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Jordan Peterson on Art, Mythology, Fame and Education

Jordan Peterson joins Tyler to discuss collecting Soviet propaganda, why he's so drawn to Jung, what the Exodus story can teach us about current events, his marriage and fame, what the Intellectual Dark Web gets wrong, immigration in America and Canada, his tendency towards depression, Tinder's revolutionary nature, the lessons from The Lord of the Rings and Harry Potter, fixing universities, the skills needed to become a good educator, and much more. Listen to the full conversation ...

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Autism diagnoses in Northern Ireland children up by more than 100% in 5 years

The number of children being diagnosed with autism in Northern Ireland has more than doubled in five years. Some health trusts have seen a three-fold increase and there are also 2,500 under-18s still waiting to be assessed. Healthcare professionals and autism charities have pointed to increased awareness as a reason for the jump. Kerry Boyd, the head of Autism NI, said her organisation is "inundated" with requests for support. ...

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Food as medicine: Mushrooms for longevity

The idea of "food as medicine" may be a bit hard to swallow, especially if you have a gourmand's palate. What if you could fight a host of diseases and even increase your longevity, just by adding a few delicious servings of fungus to your diet every day? Paul Stamets, renowned mycologist (that's a mushroom expert) and TedTalk favorite, fervently believes that mushrooms can save the world. He describes fungi as "the grand molecular disassemblers of nature" due to their transformative ability to generate humus soils from decomposing organic materials. Fungi turn the decay of nature into nutrients for plants, trees, animals, and humans alike. As part of this amazing dance of biosynthesis, mushrooms alchemize Earth's most powerful elements for the benefit of mankind. Fungi produce our best antibiotics, and have medicinal potential for a host of diseases. Certain varieties...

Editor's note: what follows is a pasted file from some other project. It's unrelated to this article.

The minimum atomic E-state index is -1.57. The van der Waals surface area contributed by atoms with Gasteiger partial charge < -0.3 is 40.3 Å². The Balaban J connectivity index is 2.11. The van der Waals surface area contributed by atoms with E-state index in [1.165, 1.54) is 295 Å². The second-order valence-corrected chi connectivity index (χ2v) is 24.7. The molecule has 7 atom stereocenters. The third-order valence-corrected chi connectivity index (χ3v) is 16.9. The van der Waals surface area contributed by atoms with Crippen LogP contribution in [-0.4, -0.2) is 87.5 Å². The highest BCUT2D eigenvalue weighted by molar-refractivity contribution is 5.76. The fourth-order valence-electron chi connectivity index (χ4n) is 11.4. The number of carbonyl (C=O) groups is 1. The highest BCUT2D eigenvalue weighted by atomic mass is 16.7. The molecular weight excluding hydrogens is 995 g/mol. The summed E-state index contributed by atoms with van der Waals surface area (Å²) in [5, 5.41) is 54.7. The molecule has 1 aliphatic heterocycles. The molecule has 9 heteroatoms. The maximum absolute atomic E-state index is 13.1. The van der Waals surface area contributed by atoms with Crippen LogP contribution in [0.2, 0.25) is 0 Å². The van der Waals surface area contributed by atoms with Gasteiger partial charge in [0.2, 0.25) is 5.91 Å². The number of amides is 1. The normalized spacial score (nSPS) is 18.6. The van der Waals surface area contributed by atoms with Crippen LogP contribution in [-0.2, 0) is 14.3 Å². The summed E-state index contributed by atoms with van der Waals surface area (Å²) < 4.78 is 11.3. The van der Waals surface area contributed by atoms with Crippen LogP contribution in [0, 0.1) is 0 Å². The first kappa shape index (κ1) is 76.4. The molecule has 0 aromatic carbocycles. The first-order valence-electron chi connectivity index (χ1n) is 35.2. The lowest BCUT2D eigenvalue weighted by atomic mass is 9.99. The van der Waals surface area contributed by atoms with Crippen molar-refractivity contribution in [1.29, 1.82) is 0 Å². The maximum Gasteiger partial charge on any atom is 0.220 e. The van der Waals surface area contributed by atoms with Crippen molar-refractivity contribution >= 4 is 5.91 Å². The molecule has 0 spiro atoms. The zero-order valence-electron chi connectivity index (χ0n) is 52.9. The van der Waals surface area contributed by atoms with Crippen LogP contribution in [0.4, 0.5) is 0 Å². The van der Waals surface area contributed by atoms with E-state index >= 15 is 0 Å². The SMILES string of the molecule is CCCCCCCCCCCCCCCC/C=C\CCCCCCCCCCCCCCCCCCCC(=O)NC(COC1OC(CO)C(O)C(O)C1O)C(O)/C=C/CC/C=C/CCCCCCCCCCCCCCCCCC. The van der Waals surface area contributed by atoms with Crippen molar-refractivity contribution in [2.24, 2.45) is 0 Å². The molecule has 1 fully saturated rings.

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Do Not Disturb: How I ditched my phone and unbroke my brain

My name is Kevin, and I have a phone problem. And if you're anything like me - and the statistics suggest you probably are, at least where smartphones are concerned - you have one, too. I don't love referring to what we have as an "addiction." That seems too sterile and clinical to describe what's happening to our brains in the smartphone era. Unlike alcohol or opioids, phones aren't an addictive substance so much as a species-level environmental shock. We might someday evolve the correct biological hardware to live in harmony with portable supercomputers that satisfy our every need and connect us to infinite amounts of stimulation. But for most of us, it hasn't happened yet. ...

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We have weaker bones than our hunter-gatherer ancestors – this is what you can do about it

Technology is continuously advancing to make our lives "easier", more efficient and often more sedentary. All of this has an impact on our body and, specifically, our bones. Loss of bone strength is one of the least talked about risks of sedentary lifestyles, but is arguably one of the most important, with osteoporosis related fractures occurring in one in three women and one in five men. There is a direct relationship between the lack of oestrogen after menopause and the development of osteoporosis. As a society, we are more sedentary than ever before. The use of transport, electric rather than manual bikes, and having our weekly grocery shopping ordered online and delivered to the comfort of our homes are all at odds with keeping active. Children in particular are less active - with computer games replacing "playing out" during a...